Board Certified Veterinary Surgeon


Many pet owners are unaware of specialization in veterinary medicine although they are quite familiar with it in human medicine. A specialist in veterinary medicine is quite similar to the human counterpart, both having gone through additional years of study and training to dedicate themselves to their chosen area. As the human physician will refer patients to a surgeon for complicated procedures, veterinary practitioners often refer surgical cases to a veterinary surgeon.

Dr. Nancy Hampel has been a Board Certified Veterinary Surgeon since 1991.  Only veterinarians who have successfully completed the certification requirements of the ACVS are Diplomates of the American College of Veterinary Surgeons and have earned the right to be called specialists in veterinary surgery.  Veterinarians wishing to become board certified must complete a three-year residency program, meet specific training and caseload requirements, perform research and have their research published. This process is supervised by current ACVS Diplomates, ensuring consistency in training and adherence to high standards. Once the residency has been completed, the resident must sit for and pass a rigorous examination. Only then does the veterinarian earn the title of ACVS Diplomate.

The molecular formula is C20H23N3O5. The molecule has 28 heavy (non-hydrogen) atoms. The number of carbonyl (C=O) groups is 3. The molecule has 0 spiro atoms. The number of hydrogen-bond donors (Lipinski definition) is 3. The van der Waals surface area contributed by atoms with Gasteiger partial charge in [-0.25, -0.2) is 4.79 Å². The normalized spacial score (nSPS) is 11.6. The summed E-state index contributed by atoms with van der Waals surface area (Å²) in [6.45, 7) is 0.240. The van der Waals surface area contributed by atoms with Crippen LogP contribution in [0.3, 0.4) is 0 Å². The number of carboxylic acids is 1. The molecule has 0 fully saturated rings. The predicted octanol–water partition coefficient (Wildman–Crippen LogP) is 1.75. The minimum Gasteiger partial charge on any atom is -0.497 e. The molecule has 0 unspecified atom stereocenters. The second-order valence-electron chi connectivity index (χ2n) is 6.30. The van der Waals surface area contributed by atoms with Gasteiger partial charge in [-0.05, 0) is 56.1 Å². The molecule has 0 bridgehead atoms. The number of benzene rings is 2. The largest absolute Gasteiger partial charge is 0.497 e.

Our veterinary surgical teams are dedicated to providing accurate diagnosis and customized treatment plan and technically advanced surgical procedures at a competitive price. Your pets comfort is of utmost importance including analgesics. comfortable surroundings, and gentle pre and post operative care.

Orthopedic Surgical Specialist

Our Board Certified Veterinary Surgeon, Dr. Nancy Hampel, is a leading specialist in orthopedic surgery. The requirements to become a specialist are rigorous including completing a one year internship, 3 year surgical residency, publishing original articles and passing a verbal, written and practical examination. Dr. Hampel completed these requirements, passed the exam and became a Diplomate of the American College of Veterinary Surgeons in 1991. She has specialty training from experts in veterinary surgery from around the country.  Many people call themselves surgeons but only Diplomats of the ACVS are truly surgical specialists.

Veterinary Orthopedic Surgery

Orthopedic surgery involves bones, joints, muscles, tendons, and ligaments. Fractured bones and torn ligaments are some of the most common injuries seen by the veterinary surgeon. In many cases, there are multiple injuries to the pet often as the result of trauma. Advanced techniques including the use of steel plates and screws or elaborate bone pin and clamp systems are required to adequately stabilize these injuries so that the pet can heal normally.

Fracture repair

Patella Luxation

Cranial Cruciate Ligament Rupture


                Tibial Tuberosity Advancement (TTA)

Osteoarthritis Treatment Options

Regenerative Medicine and Stem Cell Therapy

Physical Rehabilitation

Congenital Orthopedic Conditions